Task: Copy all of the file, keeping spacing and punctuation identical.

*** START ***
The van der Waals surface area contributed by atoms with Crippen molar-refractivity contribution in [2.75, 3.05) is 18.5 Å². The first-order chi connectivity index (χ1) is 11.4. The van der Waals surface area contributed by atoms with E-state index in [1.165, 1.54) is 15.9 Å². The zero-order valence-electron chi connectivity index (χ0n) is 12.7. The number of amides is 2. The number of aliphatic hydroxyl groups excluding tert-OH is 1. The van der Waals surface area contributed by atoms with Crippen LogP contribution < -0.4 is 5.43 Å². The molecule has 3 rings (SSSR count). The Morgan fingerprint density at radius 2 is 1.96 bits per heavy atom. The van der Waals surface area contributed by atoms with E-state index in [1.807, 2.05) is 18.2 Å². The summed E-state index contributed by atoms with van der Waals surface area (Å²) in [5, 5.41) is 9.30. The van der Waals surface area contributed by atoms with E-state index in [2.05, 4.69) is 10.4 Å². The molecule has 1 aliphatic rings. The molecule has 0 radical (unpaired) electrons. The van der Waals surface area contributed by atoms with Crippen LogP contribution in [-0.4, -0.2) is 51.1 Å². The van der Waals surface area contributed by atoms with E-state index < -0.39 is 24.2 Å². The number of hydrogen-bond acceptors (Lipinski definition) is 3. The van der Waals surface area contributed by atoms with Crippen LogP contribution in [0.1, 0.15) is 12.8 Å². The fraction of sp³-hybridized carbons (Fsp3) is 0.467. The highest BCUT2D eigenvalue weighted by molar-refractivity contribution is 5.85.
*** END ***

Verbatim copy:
The van der Waals surface area contributed by atoms with Crippen molar-refractivity contribution in [2.75, 3.05) is 18.5 Å². The first-order chi connectivity index (χ1) is 11.4. The van der Waals surface area contributed by atoms with E-state index in [1.165, 1.54) is 15.9 Å². The zero-order valence-electron chi connectivity index (χ0n) is 12.7. The number of amides is 2. The number of aliphatic hydroxyl groups excluding tert-OH is 1. The van der Waals surface area contributed by atoms with Crippen LogP contribution < -0.4 is 5.43 Å². The molecule has 3 rings (SSSR count). The Morgan fingerprint density at radius 2 is 1.96 bits per heavy atom. The van der Waals surface area contributed by atoms with E-state index in [1.807, 2.05) is 18.2 Å². The summed E-state index contributed by atoms with van der Waals surface area (Å²) in [5, 5.41) is 9.30. The van der Waals surface area contributed by atoms with E-state index in [2.05, 4.69) is 10.4 Å². The molecule has 1 aliphatic rings. The molecule has 0 radical (unpaired) electrons. The van der Waals surface area contributed by atoms with Crippen LogP contribution in [-0.4, -0.2) is 51.1 Å². The van der Waals surface area contributed by atoms with E-state index < -0.39 is 24.2 Å². The number of hydrogen-bond acceptors (Lipinski definition) is 3. The van der Waals surface area contributed by atoms with Crippen LogP contribution in [0.1, 0.15) is 12.8 Å². The fraction of sp³-hybridized carbons (Fsp3) is 0.467. The highest BCUT2D eigenvalue weighted by molar-refractivity contribution is 5.85.